Progress Report on Chinese Eco-Village
The financer of the project claimed that he had to make some minor adjustments for financial reasons. This would explain the lack of both solar panels and the special insulation coating specified in the original plans. More curious though is that he found money to add garages to each house (not in the plans) and decided not to face the houses south (bad passive-solar feng shui). In addition to this, some of the locals think that they are very ugly and have concerns about how the lack of a garden could leave them without a reliable income. The situation is summed up by this quote in the article:
"What the small Huangbaiyu experiment shows is the danger of trying to impose a new way of life on people without fully understanding their needs and the realities of their lives."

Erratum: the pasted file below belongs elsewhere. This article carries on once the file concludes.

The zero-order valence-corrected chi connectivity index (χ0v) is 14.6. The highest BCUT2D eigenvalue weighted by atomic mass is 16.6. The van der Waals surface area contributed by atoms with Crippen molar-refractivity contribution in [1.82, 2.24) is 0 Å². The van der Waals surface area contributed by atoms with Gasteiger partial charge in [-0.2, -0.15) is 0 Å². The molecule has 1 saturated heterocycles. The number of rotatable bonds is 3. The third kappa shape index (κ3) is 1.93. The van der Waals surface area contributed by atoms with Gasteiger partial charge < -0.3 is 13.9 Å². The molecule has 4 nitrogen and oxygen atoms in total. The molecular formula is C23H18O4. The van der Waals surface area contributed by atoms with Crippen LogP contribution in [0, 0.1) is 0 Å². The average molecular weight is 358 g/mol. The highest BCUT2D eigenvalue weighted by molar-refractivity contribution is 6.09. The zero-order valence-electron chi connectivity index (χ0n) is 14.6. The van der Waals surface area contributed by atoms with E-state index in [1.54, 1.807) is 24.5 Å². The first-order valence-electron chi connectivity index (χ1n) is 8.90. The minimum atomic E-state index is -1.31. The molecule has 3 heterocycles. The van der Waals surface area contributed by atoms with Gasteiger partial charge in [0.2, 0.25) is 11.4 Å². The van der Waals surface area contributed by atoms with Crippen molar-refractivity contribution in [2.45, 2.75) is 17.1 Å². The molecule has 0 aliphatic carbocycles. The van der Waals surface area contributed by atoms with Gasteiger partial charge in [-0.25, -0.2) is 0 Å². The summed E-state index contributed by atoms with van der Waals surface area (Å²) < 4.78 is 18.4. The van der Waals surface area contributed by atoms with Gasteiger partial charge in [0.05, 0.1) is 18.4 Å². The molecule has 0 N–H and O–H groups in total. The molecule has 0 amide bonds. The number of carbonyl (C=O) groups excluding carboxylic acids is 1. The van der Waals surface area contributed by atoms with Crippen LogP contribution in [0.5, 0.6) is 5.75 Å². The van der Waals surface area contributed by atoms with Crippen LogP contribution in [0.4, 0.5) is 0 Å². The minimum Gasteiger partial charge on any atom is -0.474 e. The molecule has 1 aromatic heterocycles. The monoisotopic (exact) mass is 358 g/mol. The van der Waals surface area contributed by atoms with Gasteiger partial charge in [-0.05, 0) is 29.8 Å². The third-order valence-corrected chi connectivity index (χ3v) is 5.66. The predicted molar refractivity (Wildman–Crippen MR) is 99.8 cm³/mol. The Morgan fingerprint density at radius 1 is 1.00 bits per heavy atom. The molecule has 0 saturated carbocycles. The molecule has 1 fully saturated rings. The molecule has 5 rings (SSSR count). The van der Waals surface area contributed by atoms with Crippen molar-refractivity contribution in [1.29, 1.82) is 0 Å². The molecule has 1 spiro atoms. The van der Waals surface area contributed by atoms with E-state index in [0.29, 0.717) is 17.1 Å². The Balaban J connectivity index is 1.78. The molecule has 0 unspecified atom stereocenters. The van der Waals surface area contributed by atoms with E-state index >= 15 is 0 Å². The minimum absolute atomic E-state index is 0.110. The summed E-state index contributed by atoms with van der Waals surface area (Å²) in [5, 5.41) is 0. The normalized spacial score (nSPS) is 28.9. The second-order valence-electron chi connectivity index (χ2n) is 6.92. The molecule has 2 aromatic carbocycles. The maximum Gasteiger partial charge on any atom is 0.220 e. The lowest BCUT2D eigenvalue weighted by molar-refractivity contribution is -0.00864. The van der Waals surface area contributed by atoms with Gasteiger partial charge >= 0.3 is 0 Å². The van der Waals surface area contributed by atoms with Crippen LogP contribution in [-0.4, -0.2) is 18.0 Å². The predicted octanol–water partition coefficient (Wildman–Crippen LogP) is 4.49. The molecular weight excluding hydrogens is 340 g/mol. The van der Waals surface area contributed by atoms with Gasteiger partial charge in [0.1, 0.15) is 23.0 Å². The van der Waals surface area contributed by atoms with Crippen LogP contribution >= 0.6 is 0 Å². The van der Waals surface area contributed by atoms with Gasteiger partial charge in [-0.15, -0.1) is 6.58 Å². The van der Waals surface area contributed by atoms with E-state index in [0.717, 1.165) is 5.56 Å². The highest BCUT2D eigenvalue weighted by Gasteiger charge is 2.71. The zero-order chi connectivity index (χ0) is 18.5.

...but back to McDonough for a second... He's on the editorial board of the Jounal of IE. His writings are very creative and his work with architecture/city planning and product/process design seeks to bridge the gap between IE dreams and reality. Another of his Chinese projects is shown below. With China's rapidly urbanizing population and large amount of land unsuited for agriculture, he proposes holistic designs incorporating ideas such as moving farms onto urban rooftops.
China-US Center for Sustainable Development - overview of Huangbaiyu Village
Slideshow of Construction
Project Description from McDonough + Partners